Inhibition of CETP activity by torcetrapib reduces susceptibility to diet-induced atherosclerosis in New Zealand White rabbits

Lee A Morehouse, Eliot D Sugarman, Patricia-Ann Bourassa, Thomas M Sand, Francesca Zimetti, Feng Gao, George H Rothblat, Anthony J Milici
Journal of Lipid Research 2007, 48 (6): 1263-72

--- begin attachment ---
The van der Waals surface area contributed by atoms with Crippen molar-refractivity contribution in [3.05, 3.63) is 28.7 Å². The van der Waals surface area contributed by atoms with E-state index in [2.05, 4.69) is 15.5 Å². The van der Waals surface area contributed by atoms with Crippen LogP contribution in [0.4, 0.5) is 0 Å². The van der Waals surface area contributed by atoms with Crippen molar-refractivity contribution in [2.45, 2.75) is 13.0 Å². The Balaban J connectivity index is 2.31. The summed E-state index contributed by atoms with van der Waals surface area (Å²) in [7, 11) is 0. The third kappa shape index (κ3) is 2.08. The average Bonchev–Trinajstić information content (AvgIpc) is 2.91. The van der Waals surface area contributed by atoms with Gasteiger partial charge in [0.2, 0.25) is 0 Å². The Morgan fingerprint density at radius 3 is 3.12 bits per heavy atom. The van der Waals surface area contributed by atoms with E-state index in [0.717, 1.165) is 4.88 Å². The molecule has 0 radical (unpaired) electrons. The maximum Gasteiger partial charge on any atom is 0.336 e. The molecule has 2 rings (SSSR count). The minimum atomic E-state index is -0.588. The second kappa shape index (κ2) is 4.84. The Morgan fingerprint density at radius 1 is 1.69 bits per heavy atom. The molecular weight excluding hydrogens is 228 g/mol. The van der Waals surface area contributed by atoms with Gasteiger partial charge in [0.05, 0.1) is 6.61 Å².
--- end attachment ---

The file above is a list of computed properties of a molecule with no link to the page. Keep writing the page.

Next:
Cholesteryl ester transfer protein (CETP) inhibitors increase high density lipoprotein-cholesterol (HDL-C) in animals and humans, but whether CETP inhibition will be antiatherogenic is still uncertain. We tested the CETP inhibitor torcetrapib in rabbits fed an atherogenic diet at a dose sufficient to increase HDL-C by at least 3-fold (207 +/- 32 vs. 57 +/- 6 mg/dl in controls at 16 weeks). CETP activity was inhibited by 70-80% throughout the study. Non-HDL-C increased in both groups, but there was no difference apparent by the study's end. At 16 weeks, aortic atherosclerosis was 60% lower in torcetrapib-treated animals (16.4 +/- 3.4% vs. 39.8 +/- 5.4% in controls) and aortic cholesterol content was reduced proportionally. Sera from a separate group of rabbits administered torcetrapib effluxed 48% more cholesterol from Fu5AH cells than did sera from control animals, possibly explaining the reduced aortic cholesterol content. Regression analyses indicated that lesion area in the torcetrapib-treated group was strongly correlated with the ratio of total plasma cholesterol to HDL-C but not with changes in other lipid or lipoprotein levels. CETP inhibition with torcetrapib retards atherosclerosis in rabbits, and the reduced lesion area is associated with increased levels of HDL-C.

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